Baltic PCC Limited (Series 2019) – Full details:
Pool Reinsurance Company (Pool Re), the UK government-backed mutual terrorism reinsurance facility, is set to tap the capital markets for the first time for a source of retrocessional coverage, with a catastrophe bond to be issued through a UK domiciled and regulated insurance-linked securities (ILS) vehicle.
This will be the first terrorism catastrophe bond in history and one of only a handful of terrorism ILS transactions ever structured and issued.
Pool Re has been planning to issue a catastrophe bond or other ILS instrument in order to access capital market funding to augment its retrocessional reinsurance coverage for some time now, with this Baltic PCC Limited 2019 transaction the first evidence of a deal coming to market.
Baltic PCC Limited is a newly registered protected cell company that will be regulated and authorised under the United Kingdom’s Risk Transformation Regulations 2017 as a transformer of risks, we understand.
We’re told that this initial transaction sees Pool Re seeking out at least GB £75 million (roughly US $97m) of retrocessional reinsurance protection covering terrorism risks in the UK. The covered area is said to be England, Scotland and Wales. The length of coverage will be three years from March 1st, split into three individual risk periods, we understand. The transaction is expected to be issued in February, market sources said.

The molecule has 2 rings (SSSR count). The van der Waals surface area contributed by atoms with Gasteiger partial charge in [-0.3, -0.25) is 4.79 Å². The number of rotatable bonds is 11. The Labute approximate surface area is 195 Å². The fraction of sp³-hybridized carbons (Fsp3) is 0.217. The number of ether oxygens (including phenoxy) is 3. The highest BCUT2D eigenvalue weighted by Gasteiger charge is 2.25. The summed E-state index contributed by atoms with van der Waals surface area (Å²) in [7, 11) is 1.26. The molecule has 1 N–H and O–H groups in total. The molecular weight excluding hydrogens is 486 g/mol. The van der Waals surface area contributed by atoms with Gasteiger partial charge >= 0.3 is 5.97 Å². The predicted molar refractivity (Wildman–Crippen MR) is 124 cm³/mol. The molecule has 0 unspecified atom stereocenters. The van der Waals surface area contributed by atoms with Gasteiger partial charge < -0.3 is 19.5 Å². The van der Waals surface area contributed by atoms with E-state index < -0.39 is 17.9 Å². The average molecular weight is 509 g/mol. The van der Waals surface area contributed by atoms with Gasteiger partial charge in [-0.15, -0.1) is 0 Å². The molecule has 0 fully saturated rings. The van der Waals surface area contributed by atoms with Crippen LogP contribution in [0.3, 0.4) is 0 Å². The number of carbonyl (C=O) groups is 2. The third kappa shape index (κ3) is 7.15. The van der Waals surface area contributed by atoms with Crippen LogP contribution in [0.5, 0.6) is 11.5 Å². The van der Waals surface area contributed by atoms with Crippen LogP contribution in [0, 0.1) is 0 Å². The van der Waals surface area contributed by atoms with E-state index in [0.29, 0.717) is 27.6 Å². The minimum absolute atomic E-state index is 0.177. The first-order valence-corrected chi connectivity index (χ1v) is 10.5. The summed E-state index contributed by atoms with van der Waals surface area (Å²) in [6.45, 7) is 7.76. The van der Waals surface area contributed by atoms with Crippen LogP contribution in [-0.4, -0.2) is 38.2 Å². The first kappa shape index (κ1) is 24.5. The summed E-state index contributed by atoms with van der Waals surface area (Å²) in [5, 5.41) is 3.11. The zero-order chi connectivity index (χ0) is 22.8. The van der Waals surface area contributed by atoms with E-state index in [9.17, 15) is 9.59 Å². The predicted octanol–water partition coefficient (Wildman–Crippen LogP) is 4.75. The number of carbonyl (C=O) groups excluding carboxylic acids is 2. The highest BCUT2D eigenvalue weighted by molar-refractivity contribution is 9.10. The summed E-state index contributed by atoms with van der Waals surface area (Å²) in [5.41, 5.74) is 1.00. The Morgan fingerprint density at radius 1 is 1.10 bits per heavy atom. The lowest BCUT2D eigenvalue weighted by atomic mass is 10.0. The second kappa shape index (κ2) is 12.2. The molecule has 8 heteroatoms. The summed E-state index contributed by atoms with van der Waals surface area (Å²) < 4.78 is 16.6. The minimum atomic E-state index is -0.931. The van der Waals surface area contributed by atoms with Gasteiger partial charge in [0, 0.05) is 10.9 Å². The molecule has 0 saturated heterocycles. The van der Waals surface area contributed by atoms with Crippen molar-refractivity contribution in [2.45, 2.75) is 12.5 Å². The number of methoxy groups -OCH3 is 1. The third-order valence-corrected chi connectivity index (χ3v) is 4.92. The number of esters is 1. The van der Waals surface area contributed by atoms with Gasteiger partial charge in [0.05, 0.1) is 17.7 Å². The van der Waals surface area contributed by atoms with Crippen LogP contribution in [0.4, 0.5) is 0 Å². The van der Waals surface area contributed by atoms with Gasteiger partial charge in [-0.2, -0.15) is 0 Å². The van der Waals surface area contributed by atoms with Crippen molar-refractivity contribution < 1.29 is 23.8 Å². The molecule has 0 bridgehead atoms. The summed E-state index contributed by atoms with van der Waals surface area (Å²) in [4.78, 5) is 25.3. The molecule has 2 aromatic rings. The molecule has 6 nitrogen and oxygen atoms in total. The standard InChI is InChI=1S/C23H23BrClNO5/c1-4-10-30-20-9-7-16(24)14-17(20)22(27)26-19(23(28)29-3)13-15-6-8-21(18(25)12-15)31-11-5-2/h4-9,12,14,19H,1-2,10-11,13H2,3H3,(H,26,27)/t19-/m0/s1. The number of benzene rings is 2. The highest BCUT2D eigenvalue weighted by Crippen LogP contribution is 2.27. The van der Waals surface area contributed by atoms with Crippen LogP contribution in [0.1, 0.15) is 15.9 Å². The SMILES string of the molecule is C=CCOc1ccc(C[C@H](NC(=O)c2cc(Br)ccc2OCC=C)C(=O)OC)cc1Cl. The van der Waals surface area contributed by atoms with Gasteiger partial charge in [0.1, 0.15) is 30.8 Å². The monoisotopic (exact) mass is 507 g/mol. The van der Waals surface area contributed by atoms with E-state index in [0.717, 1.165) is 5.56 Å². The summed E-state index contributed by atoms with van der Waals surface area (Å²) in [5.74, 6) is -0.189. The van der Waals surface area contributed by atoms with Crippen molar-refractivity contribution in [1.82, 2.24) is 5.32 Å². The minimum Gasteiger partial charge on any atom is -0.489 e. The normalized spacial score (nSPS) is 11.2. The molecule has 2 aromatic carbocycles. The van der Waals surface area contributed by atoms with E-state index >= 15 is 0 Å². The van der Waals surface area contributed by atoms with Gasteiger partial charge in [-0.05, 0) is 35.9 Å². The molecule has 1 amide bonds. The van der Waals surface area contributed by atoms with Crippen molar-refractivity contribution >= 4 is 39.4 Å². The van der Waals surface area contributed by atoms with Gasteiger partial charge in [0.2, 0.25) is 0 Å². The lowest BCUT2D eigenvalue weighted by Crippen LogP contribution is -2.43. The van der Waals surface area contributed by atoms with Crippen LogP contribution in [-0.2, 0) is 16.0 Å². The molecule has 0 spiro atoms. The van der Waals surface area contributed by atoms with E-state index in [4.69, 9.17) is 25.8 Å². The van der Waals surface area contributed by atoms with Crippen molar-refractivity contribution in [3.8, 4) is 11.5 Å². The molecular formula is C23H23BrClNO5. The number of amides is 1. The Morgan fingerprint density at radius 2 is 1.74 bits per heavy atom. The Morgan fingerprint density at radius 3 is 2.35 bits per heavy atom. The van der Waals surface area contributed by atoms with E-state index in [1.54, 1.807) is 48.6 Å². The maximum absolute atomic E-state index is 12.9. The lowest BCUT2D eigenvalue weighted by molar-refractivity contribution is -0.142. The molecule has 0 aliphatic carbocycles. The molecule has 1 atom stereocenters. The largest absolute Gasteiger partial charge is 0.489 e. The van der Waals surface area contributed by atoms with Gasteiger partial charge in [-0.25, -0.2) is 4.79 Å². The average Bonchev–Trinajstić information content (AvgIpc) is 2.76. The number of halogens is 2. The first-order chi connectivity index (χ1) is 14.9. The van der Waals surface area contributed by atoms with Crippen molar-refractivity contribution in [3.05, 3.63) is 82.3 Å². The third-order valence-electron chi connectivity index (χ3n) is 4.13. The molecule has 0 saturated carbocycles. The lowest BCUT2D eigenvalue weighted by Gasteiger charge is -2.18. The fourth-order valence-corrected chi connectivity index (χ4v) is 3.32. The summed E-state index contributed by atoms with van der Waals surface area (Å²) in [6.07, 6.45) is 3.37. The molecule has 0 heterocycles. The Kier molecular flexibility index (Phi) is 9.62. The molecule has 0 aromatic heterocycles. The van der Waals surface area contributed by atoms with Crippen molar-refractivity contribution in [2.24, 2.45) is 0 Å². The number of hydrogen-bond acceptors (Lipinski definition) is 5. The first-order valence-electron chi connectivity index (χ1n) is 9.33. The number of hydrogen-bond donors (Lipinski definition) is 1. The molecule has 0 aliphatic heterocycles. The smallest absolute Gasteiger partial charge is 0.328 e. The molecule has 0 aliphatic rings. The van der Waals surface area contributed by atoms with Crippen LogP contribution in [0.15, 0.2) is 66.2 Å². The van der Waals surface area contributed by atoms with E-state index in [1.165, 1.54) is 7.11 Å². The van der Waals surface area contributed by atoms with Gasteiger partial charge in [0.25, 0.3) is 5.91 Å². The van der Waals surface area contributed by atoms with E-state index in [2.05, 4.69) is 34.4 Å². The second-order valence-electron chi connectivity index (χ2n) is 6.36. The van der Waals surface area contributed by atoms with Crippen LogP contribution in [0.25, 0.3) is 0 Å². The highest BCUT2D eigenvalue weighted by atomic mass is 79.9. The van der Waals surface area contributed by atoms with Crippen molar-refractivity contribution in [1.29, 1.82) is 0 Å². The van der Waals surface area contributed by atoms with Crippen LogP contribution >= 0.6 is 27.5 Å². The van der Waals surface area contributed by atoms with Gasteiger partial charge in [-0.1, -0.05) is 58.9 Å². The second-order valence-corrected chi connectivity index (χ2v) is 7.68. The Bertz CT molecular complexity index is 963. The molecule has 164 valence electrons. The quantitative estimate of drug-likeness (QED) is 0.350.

Baltic PCC Limited will issue a single tranche of Series 2019 Class A notes, we’re told, with the notes set to be sold to ILS investors and the proceeds used to collateralise a retrocessional reinsurance agreement between Baltic PCC and Pool Re itself.
The coverage will be structured to trigger on an indemnity and annual aggregate basis, we understand, hence providing both occurrence protection for major terror attacks and frequency protection for a series of small terrorist attacks.
We’re told that the attachment point for the coverage that Baltic PCC will provide is likely to be £500 million of loss to Pool Re, with the terrorism cat bond providing coverage across a £200 million layer, exhausting at £700 million of losses to Pool Re.
That equates to an initial attachment probability of 3.05% and an initial expected loss of 2.71%, we’re told.
Sources told us that there is no third-party risk modelling firm involved in this transaction, likely due to a lack of available terrorism risk models in the market.
The terrorism risk cat bond notes to be issued by Baltic PCC Limited are being offered to ILS investors with coupon price guidance in a range from 5.4% to 5.9%, we understand.
The Baltic PCC terrorism risk cat bond from Pool Re remained at UK £75 million in size, but the pricing settled at the top-end of initial guidance at 5.9%.